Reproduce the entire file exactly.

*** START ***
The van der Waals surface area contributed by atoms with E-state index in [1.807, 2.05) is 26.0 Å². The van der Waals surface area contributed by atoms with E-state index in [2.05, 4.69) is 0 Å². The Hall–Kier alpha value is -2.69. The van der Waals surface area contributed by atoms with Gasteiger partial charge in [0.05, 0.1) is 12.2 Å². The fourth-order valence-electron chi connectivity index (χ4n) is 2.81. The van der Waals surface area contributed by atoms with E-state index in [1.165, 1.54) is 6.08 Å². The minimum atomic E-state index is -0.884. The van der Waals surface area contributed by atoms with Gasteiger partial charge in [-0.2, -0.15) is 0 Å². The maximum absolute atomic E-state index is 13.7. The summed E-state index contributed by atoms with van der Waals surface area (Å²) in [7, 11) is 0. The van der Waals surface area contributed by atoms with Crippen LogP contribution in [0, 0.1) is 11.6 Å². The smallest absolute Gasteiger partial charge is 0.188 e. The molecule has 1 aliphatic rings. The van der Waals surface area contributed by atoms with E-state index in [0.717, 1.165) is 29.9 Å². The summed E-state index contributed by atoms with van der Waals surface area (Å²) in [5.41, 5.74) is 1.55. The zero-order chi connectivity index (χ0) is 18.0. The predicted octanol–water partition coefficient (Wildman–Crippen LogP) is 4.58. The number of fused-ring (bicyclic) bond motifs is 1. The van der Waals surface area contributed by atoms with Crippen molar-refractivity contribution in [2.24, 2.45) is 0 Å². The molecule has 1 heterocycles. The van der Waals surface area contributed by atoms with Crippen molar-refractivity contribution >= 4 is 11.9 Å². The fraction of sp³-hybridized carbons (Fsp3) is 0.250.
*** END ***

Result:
The van der Waals surface area contributed by atoms with E-state index in [1.807, 2.05) is 26.0 Å². The van der Waals surface area contributed by atoms with E-state index in [2.05, 4.69) is 0 Å². The Hall–Kier alpha value is -2.69. The van der Waals surface area contributed by atoms with Gasteiger partial charge in [0.05, 0.1) is 12.2 Å². The fourth-order valence-electron chi connectivity index (χ4n) is 2.81. The van der Waals surface area contributed by atoms with E-state index in [1.165, 1.54) is 6.08 Å². The minimum atomic E-state index is -0.884. The van der Waals surface area contributed by atoms with Gasteiger partial charge in [-0.2, -0.15) is 0 Å². The maximum absolute atomic E-state index is 13.7. The summed E-state index contributed by atoms with van der Waals surface area (Å²) in [7, 11) is 0. The van der Waals surface area contributed by atoms with Crippen LogP contribution in [0, 0.1) is 11.6 Å². The smallest absolute Gasteiger partial charge is 0.188 e. The molecule has 1 aliphatic rings. The van der Waals surface area contributed by atoms with E-state index in [0.717, 1.165) is 29.9 Å². The summed E-state index contributed by atoms with van der Waals surface area (Å²) in [5.41, 5.74) is 1.55. The zero-order chi connectivity index (χ0) is 18.0. The predicted octanol–water partition coefficient (Wildman–Crippen LogP) is 4.58. The number of fused-ring (bicyclic) bond motifs is 1. The van der Waals surface area contributed by atoms with Crippen molar-refractivity contribution in [2.24, 2.45) is 0 Å². The molecule has 1 heterocycles. The van der Waals surface area contributed by atoms with Crippen molar-refractivity contribution >= 4 is 11.9 Å². The fraction of sp³-hybridized carbons (Fsp3) is 0.250.